Guernica: Did you find it was a question of privilege? Helen was able to go away for two months and not work, not make money, and she’s constantly thinking about her facialist, whom she sees regularly. Not everyone is going to a facialist several times a week. Were you making a critique about the self-improvement movement in America, this preoccupation with fixing every little imperfection, the disconnection it can cause?

Lynne Tillman: Yeah, I was thinking about America and Americans. Absolutely. That’s why there’s a lot about American history in there, and questions about freedom and racism. It wasn’t so much to point a finger and say Americans are this or that, but to think about a kind of ethos in which we live, where certain things, certain privileges are taken for granted. It wasn’t a matter of rich or poor. People, no matter the economic class, find ways to feed their narcissism. People in the upper classes can just as easily be indifferent to their own body, or treat themselves as badly, as people who don’t have the money. There are always differences among differences.

Guernica: Did you mean Helen to be representative of the way most American people think and behave now? Or is she a special case?

Lynne Tillman: I would never want to write a character who was not thoroughly herself or himself. She’s a very specific creature in my mind, and she has her thoughts, which range from skin to American history, philosophy, and the arts. I was trying to think about many ranges of consciousness, and how information in the broader sense is spread throughout one’s mind and life. How you live out what you know and don’t know. I wanted to think about the body more than I ever had. I wanted her to be encased in her skin and also to represent an interior world and the external world. Which becomes so prevalent when she goes to dinner. You see her differently, I think, once she’s with people and they’re talking to each other and she’s listening.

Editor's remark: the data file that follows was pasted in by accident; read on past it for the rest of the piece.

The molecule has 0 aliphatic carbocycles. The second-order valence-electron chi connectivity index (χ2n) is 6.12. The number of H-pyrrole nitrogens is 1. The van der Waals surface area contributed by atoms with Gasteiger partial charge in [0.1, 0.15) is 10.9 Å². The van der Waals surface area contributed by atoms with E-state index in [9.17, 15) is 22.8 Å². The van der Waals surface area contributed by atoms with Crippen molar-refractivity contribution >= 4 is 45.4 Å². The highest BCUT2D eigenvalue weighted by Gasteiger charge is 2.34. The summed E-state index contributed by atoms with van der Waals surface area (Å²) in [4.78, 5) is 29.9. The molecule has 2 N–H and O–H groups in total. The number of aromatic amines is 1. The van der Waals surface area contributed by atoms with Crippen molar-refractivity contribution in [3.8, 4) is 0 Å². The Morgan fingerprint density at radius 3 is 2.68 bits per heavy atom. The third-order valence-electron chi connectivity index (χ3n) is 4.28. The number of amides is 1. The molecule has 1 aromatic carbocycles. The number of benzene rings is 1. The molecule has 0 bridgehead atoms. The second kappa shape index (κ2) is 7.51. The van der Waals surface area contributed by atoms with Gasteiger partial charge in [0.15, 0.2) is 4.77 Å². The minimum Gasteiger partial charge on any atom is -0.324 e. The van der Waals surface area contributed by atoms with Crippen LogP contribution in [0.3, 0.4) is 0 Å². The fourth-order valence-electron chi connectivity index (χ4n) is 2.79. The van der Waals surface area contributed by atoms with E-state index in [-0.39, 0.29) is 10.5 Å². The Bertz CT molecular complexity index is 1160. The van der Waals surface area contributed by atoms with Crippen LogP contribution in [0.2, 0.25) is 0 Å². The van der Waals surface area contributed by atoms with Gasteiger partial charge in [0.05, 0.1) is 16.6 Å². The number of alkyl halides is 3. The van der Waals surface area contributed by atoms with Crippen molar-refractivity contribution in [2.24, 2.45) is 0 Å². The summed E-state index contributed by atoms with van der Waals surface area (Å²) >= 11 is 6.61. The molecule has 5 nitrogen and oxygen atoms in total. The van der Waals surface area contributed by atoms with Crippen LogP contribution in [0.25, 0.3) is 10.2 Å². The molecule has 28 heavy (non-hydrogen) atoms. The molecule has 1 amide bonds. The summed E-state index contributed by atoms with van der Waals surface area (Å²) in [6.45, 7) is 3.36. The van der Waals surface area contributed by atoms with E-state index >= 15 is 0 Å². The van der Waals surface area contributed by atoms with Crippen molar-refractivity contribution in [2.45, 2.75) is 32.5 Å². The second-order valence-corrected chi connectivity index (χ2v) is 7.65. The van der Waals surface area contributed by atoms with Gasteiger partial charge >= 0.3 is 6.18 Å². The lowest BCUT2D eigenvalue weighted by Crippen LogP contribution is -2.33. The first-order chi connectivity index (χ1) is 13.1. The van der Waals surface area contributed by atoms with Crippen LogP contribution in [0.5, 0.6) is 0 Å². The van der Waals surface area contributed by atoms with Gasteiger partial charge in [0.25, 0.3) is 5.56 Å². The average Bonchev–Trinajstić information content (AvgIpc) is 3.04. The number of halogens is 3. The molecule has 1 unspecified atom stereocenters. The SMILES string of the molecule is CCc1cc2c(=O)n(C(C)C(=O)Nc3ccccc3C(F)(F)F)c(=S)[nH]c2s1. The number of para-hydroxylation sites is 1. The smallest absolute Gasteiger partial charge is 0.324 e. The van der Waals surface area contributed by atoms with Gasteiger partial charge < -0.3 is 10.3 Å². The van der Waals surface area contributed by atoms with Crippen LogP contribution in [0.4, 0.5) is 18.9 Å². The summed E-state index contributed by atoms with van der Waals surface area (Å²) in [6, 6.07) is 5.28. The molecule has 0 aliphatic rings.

Guernica: And she herself was very conscious of what her mind was doing. She’d often start with a particular thought or opinion and by the end of the paragraph, contradict it. But somehow the supposed contradiction felt as real and honest as the initial thought. She didn’t use the word “progress.” But she was obviously trying to get somewhere. To find happiness, maybe.

Lynne Tillman: That was another thing I was interested in, this American belief that we can be happy. We are encouraged to believe this. To pursue life, liberty and the pursuit of happiness, which is really an extraordinary concept. And a very strange quest. Why don’t we pursue contentment rather than happiness? Contentment, obviously, would be an absence of anxiety.

Guernica: Whereas the pursuit of happiness could cause a great deal of it.

Lynne Tillman: You know, I’m very interested in animal behavior, and the relationship of human beings to other animal behavior. Some years ago we had an ant infestation in our apartment. One night I came home and a wall was covered. Apparently a colony had found its way into our old tenement building from the backyard and crept in the walls. I thought I would faint. We got an exterminator to come in, but even so I would still see these ants. So I thought, “How can I cope with this?” I started to watch them, to see what they would do. Of course, they were going back to the queen. They were worker ants. That’s all they were, and their entire existence had to do with going to try to find a crumb of food. They would all come down in a line and give the queen the crumb or whatever and then they would go back. One thing—this was really fascinating—when they passed each other, they would usually touch. I asked somebody about that, and they said they’re sharing genetic information. I put something like this in a recent piece. About migratory birds and how they’re flying all the time in the pursuit of food.

Guernica: The mourning dove story, first piece in your collection.

Lynne Tillman: Yes. They have to get their chicks in the air and get back 12,000 miles. It’s a very hard life. And the ant life: that’s all they do is go back and forth. So if you think about human behavior—what makes us act differently? Bigger brains?

Guernica: We have expectations.